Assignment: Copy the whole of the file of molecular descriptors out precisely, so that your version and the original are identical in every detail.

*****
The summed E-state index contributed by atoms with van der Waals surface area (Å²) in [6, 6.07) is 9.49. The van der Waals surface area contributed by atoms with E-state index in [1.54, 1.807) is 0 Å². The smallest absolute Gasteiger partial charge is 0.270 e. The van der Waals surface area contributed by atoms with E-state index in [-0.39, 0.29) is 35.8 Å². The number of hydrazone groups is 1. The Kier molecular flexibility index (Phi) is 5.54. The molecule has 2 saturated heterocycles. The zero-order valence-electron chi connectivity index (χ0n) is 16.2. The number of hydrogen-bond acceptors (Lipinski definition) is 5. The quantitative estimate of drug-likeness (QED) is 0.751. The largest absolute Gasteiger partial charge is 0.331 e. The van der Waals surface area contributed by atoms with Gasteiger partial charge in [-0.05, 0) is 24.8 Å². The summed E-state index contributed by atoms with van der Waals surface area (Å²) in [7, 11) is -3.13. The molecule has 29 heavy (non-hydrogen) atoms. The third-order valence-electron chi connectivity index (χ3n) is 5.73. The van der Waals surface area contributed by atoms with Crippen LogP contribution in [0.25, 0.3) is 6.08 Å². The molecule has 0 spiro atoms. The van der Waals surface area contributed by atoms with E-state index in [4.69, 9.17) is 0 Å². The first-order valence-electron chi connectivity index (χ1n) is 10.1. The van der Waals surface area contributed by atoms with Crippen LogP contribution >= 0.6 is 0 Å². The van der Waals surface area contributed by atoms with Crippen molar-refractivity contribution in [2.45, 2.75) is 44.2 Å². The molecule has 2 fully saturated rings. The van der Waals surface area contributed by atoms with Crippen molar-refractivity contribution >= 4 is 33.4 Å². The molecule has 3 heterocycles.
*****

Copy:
The summed E-state index contributed by atoms with van der Waals surface area (Å²) in [6, 6.07) is 9.49. The van der Waals surface area contributed by atoms with E-state index in [1.54, 1.807) is 0 Å². The smallest absolute Gasteiger partial charge is 0.270 e. The van der Waals surface area contributed by atoms with E-state index in [-0.39, 0.29) is 35.8 Å². The number of hydrazone groups is 1. The Kier molecular flexibility index (Phi) is 5.54. The molecule has 2 saturated heterocycles. The zero-order valence-electron chi connectivity index (χ0n) is 16.2. The number of hydrogen-bond acceptors (Lipinski definition) is 5. The quantitative estimate of drug-likeness (QED) is 0.751. The largest absolute Gasteiger partial charge is 0.331 e. The van der Waals surface area contributed by atoms with Gasteiger partial charge in [-0.05, 0) is 24.8 Å². The summed E-state index contributed by atoms with van der Waals surface area (Å²) in [7, 11) is -3.13. The molecule has 29 heavy (non-hydrogen) atoms. The third-order valence-electron chi connectivity index (χ3n) is 5.73. The van der Waals surface area contributed by atoms with Crippen LogP contribution in [0.25, 0.3) is 6.08 Å². The molecule has 0 spiro atoms. The van der Waals surface area contributed by atoms with E-state index in [4.69, 9.17) is 0 Å². The first-order valence-electron chi connectivity index (χ1n) is 10.1. The van der Waals surface area contributed by atoms with Crippen LogP contribution >= 0.6 is 0 Å². The van der Waals surface area contributed by atoms with Crippen molar-refractivity contribution in [2.45, 2.75) is 44.2 Å². The molecule has 2 fully saturated rings. The van der Waals surface area contributed by atoms with Crippen molar-refractivity contribution >= 4 is 33.4 Å². The molecule has 3 heterocycles.